News is out tonight that the Greenwich Labour group have called for the Silvertown Tunnel to be paused for a “full review of options to reduce pollution and congestion”.
If Greenwich pull support they will join Newham, Lewisham and Southwark councils in opposing the scheme. Could TfL proceed with both boroughs directly affected opposed?
The tunnel was originally promoted as part of a “package of crossings” including Thamesmead and Belvedere yet that has whittled down to just a single crossing using the same road network south of the Thames already at capacity.
Opponents state Silvertown wouldn’t be so bad if other crossings for vehicles or public transport such as the DLR were underway, but as none are (or anywhere near being funded) it’s placing all eggs in one basket.
While proponents have often talked of a tunnel helping northbound morning traffic there has been far less talk about southbound evening congestion getting worse.
On a daily basis traffic now crawls from Falconwood back five miles to Greenwich. Traffic projections see those jams getting worse with a new tunnel and additional traffic, including lorries currently banned from Blackwall, heading onto the same road network.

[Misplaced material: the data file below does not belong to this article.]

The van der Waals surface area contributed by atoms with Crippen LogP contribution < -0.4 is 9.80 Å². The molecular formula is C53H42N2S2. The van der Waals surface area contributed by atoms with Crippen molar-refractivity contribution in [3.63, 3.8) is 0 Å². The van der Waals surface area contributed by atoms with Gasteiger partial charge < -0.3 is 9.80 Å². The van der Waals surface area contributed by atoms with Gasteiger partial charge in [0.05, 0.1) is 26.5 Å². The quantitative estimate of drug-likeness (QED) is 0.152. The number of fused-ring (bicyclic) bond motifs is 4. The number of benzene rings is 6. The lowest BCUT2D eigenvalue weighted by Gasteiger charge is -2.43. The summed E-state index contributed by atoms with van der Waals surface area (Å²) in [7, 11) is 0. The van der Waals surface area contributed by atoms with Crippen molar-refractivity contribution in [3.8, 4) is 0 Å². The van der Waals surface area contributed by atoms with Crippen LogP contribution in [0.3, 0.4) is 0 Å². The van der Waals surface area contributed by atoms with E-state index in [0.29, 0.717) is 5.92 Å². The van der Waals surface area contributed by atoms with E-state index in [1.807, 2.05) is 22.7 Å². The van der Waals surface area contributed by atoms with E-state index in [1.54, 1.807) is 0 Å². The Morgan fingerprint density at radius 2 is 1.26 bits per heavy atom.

Each local Labour constituency party had previously called for the scheme to be halted. At the last local election the Labour party’s vote share in Greenwich Peninsula fell sharply.
Just today Greenwich Peninsula Labour Cllr Denise Scott McDonald announced she was looking to become MP for Erith and Belvedere. She holds the brief for both transport and air quality and supported the tunnel.
Other Labour councillors have become more vocal in opposition in recent months, and former councillors have complained about decisions made years ago leading to this point.
A former Labour councillor Alex Grant stated that in 2014 councillors were told to “shut up”. He has also previously lifted the lid on bullying in the ruling Labour group at that time.
Problem is that Greenwich Labour's 'wobbles' on #SilvertownTunnel are too late. Lab cllrs who raised concerns before 2014 abt building a road tunnel with virtually no public transport were told to shut up. There's still time to rethink this madness, but its up to TFL & @Heidi_LDN https://t.co/kqJBAeejst
— Alex Grant (@AlexGrant24) October 10, 2019
Alex Grant makes a good point above; is it now too late? Has this change happened with the scheme now a formality? Is it just so the ruling Labour party are now able to state they are doing something when the chance for real change has passed?
The opposition Tories still support the tunnel with some claiming it will help congestion in their Eltham heartland. However traffic modelling states it will be worse. Given the A2 through Eltham towards Kent is already bumper to bumper each afternoon it is forecast that more vehicles will transfer onto the A20.
Sadiq Khan still supports the project, though appears an increasingly isolated voice in the Labour party along with deputy Heidi Alexander. Both continue to state a beneficial impact on northbound traffic while not commenting on southbound traffic. Legal action by a bidder to construct the tunnel means it’s currently on hold.
And will the three-tier lorry depot planned north of the Thames be halted?
So what happens now? Can a tunnel go ahead with little support from boroughs on either side?